Every week or so, I’ll pester one of my creative colleagues with five questions about his or her work. Most of these folks are friends, a few are secret enemies, and one has been blackmailing me for years.
Steve Kenson is one of the many talented designers I first “met” through his contributions to Dragon magazine. While we’ve bumped into each other at Gen Con now and then, most of our acquaintance has come through my admiration of his continuing contributions to roleplaying games, notably but not exclusively superhero RPGS.
1. Green Ronin has just released a new edition of Icons. What makes it a must-by for those who have earlier versions? And for those who haven’t played it, how does it stand apart from other supers RPGs?
The major value in the Assembled Edition of Icons is that of hindsight. It collects the good bits added to the game in various supplements since it was originally published and brings them all together under one cover, along with polishing and tightening up mechanics based on years of feedback and experience and providing those “I wish the game included…” things like longer and more detailed examples of play.
Icons started out as a design-experiment tinkering with the concept of named ranks (ala Marvel Super-Heroes) and the basic mechanics of the Fudge RPG by Steffan O’Sullivan (which also emphasized a use of words rather than numbers). It took off when I added a focus on randomly created characters, something I had a love/hate relationship with during my own gaming career, but have come to really enjoy again as a creative springboard. One of my favorite things about Icons is that you can throw together a character quickly, and players often say, “You know, this character is awesome, and I never would have come up with the idea just looking at a blank character sheet without the die rolls to guide it.”
2. We’re enjoying an embarrassment of riches in superhero movies these days. Which have been your favorites? What would you like to see some of these films do that none have so far?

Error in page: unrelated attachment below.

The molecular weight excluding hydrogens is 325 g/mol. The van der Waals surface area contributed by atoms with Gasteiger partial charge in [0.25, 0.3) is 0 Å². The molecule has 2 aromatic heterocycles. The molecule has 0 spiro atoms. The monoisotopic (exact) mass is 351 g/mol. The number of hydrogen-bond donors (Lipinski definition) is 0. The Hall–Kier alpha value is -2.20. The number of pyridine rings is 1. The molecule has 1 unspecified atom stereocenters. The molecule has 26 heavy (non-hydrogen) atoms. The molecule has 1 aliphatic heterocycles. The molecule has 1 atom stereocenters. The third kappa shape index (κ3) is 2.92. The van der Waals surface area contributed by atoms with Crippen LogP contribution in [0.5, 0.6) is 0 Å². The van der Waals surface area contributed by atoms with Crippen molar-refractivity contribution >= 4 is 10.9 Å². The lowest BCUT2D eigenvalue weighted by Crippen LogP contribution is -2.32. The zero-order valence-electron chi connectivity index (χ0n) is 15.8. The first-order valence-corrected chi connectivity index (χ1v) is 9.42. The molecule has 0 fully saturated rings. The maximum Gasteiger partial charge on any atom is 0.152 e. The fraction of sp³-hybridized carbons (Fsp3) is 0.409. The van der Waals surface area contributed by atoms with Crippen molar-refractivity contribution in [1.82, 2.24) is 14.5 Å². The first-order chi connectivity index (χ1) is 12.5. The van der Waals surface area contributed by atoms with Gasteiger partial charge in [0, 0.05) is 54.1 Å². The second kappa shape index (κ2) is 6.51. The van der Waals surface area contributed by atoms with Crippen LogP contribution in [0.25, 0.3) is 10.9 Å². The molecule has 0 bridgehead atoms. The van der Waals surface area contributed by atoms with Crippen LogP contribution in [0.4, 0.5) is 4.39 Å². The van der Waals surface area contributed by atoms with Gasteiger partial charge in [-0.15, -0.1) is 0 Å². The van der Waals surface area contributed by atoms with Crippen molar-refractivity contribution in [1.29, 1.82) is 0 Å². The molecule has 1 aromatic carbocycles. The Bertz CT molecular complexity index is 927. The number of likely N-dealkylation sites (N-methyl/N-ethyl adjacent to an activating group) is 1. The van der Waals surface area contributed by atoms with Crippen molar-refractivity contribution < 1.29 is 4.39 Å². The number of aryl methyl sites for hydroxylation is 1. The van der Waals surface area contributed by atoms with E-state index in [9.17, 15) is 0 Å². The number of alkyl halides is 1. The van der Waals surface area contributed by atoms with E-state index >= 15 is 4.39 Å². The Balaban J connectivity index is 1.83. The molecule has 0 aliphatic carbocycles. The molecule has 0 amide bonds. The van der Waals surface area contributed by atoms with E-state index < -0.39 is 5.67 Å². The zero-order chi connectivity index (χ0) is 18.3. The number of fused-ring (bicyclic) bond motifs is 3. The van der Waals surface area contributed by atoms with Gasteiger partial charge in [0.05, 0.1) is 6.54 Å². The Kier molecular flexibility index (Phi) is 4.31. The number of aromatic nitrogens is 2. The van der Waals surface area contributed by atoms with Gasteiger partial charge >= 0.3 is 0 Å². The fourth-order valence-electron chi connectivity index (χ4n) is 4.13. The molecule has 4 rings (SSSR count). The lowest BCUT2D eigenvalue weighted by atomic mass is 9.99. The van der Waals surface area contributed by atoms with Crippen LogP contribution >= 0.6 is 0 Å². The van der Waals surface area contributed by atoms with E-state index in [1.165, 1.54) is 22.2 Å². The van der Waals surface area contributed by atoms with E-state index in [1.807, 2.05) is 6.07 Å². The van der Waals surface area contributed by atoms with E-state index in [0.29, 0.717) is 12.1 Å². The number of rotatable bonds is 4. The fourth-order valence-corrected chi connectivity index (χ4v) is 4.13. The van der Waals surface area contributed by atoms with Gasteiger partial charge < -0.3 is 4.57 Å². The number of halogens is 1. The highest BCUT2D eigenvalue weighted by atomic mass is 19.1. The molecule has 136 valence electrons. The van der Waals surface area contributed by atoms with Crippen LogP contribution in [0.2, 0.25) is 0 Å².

I’m a big fan of the Marvel Cinematic Universe and its recent films, like both Captain America films, Avengers, Thor, Iron Man, etc. They have done a great job of embracing the source material and appealing to a new (and old) audience with the qualities that made the characters a success in the first place.
I’d love to see more superhero films with strong female leads: The lack of a Wonder Woman movie on par with Marvel’s Captain America is disappointing, and a Black Widow or Captain Marvel film from Marvel Studios would be great. I would be the first in-line to see a Young Avengers film that lived up to the production and casting standards of the Marvel Cinematic Universe, and presented characters like Wiccan and Hulkling like they are in the comics: A committed romantic same-sex couple, self-described as “sickeningly cute.”
3. I know at least one of your publishers calls an annual summit, but how important is the convention circuit to a freelance writer? Give us an idea of how much of a convention like Gen Con you spend looking for new work, discussing current projects with editors, and whatever other shenanigans you get up to.
I freelanced pretty much full-time for about ten years. I don’t do nearly as much freelance these days but, when I did, major conventions often provided me with well over half of my year’s work—if not in outright gigs acquired at the con, in jobs the resulted from contacts and conversations from there.